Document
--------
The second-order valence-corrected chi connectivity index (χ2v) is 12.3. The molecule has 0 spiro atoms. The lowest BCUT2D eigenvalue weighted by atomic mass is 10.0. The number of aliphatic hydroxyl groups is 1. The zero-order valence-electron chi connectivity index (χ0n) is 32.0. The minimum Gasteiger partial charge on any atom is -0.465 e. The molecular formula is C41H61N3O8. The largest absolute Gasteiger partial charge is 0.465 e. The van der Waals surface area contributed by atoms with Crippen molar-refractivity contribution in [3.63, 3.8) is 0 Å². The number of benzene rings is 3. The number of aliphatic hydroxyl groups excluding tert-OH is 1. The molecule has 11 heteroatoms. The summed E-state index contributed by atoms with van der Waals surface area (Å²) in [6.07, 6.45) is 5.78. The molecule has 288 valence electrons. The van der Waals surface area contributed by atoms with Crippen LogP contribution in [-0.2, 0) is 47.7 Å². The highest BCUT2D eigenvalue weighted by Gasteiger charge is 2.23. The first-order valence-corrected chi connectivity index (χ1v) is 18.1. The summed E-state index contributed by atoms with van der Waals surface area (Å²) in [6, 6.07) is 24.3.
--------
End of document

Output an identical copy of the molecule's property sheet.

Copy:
The second-order valence-corrected chi connectivity index (χ2v) is 12.3. The molecule has 0 spiro atoms. The lowest BCUT2D eigenvalue weighted by atomic mass is 10.0. The number of aliphatic hydroxyl groups is 1. The zero-order valence-electron chi connectivity index (χ0n) is 32.0. The minimum Gasteiger partial charge on any atom is -0.465 e. The molecular formula is C41H61N3O8. The largest absolute Gasteiger partial charge is 0.465 e. The van der Waals surface area contributed by atoms with Crippen molar-refractivity contribution in [3.63, 3.8) is 0 Å². The number of benzene rings is 3. The number of aliphatic hydroxyl groups excluding tert-OH is 1. The molecule has 11 heteroatoms. The summed E-state index contributed by atoms with van der Waals surface area (Å²) in [6.07, 6.45) is 5.78. The molecule has 288 valence electrons. The van der Waals surface area contributed by atoms with Crippen LogP contribution in [-0.2, 0) is 47.7 Å². The highest BCUT2D eigenvalue weighted by Gasteiger charge is 2.23. The first-order valence-corrected chi connectivity index (χ1v) is 18.1. The summed E-state index contributed by atoms with van der Waals surface area (Å²) in [6, 6.07) is 24.3.